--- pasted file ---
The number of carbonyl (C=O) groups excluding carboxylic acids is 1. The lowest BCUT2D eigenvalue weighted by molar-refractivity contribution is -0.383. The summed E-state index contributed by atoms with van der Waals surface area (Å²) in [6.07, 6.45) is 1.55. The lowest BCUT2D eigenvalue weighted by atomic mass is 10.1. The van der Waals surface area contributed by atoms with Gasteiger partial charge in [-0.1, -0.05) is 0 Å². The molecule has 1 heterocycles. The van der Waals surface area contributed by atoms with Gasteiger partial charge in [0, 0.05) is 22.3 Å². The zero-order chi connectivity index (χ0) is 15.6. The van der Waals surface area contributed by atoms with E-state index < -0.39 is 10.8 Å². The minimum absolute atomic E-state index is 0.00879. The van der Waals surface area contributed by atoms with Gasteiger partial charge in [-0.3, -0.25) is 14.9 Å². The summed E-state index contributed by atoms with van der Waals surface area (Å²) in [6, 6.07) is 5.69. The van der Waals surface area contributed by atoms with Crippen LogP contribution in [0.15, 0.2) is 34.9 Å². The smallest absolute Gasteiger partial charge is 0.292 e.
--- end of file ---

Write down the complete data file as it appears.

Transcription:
The number of carbonyl (C=O) groups excluding carboxylic acids is 1. The lowest BCUT2D eigenvalue weighted by molar-refractivity contribution is -0.383. The summed E-state index contributed by atoms with van der Waals surface area (Å²) in [6.07, 6.45) is 1.55. The lowest BCUT2D eigenvalue weighted by atomic mass is 10.1. The van der Waals surface area contributed by atoms with Gasteiger partial charge in [-0.1, -0.05) is 0 Å². The molecule has 1 heterocycles. The van der Waals surface area contributed by atoms with Gasteiger partial charge in [0, 0.05) is 22.3 Å². The zero-order chi connectivity index (χ0) is 15.6. The van der Waals surface area contributed by atoms with E-state index < -0.39 is 10.8 Å². The minimum absolute atomic E-state index is 0.00879. The van der Waals surface area contributed by atoms with Gasteiger partial charge in [-0.3, -0.25) is 14.9 Å². The summed E-state index contributed by atoms with van der Waals surface area (Å²) in [6, 6.07) is 5.69. The van der Waals surface area contributed by atoms with Crippen LogP contribution in [0.15, 0.2) is 34.9 Å². The smallest absolute Gasteiger partial charge is 0.292 e.